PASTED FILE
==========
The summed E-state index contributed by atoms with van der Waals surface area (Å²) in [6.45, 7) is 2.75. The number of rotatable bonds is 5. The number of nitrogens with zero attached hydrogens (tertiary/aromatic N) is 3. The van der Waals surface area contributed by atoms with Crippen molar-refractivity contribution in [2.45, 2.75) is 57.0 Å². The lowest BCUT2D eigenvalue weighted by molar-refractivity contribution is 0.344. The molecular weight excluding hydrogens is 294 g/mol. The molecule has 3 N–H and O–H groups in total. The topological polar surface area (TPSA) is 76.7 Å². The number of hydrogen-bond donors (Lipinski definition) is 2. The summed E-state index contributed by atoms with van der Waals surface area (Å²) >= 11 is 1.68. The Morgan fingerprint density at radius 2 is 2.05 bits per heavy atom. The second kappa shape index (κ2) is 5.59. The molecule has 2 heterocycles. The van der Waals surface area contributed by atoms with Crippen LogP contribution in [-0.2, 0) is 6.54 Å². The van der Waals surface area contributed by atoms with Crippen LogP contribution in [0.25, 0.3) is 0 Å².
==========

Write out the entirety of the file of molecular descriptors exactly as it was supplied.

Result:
The summed E-state index contributed by atoms with van der Waals surface area (Å²) in [6.45, 7) is 2.75. The number of rotatable bonds is 5. The number of nitrogens with zero attached hydrogens (tertiary/aromatic N) is 3. The van der Waals surface area contributed by atoms with Crippen molar-refractivity contribution in [2.45, 2.75) is 57.0 Å². The lowest BCUT2D eigenvalue weighted by molar-refractivity contribution is 0.344. The molecular weight excluding hydrogens is 294 g/mol. The molecule has 3 N–H and O–H groups in total. The topological polar surface area (TPSA) is 76.7 Å². The number of hydrogen-bond donors (Lipinski definition) is 2. The summed E-state index contributed by atoms with van der Waals surface area (Å²) >= 11 is 1.68. The Morgan fingerprint density at radius 2 is 2.05 bits per heavy atom. The second kappa shape index (κ2) is 5.59. The molecule has 2 heterocycles. The van der Waals surface area contributed by atoms with Crippen LogP contribution in [-0.2, 0) is 6.54 Å². The van der Waals surface area contributed by atoms with Crippen LogP contribution in [0.25, 0.3) is 0 Å².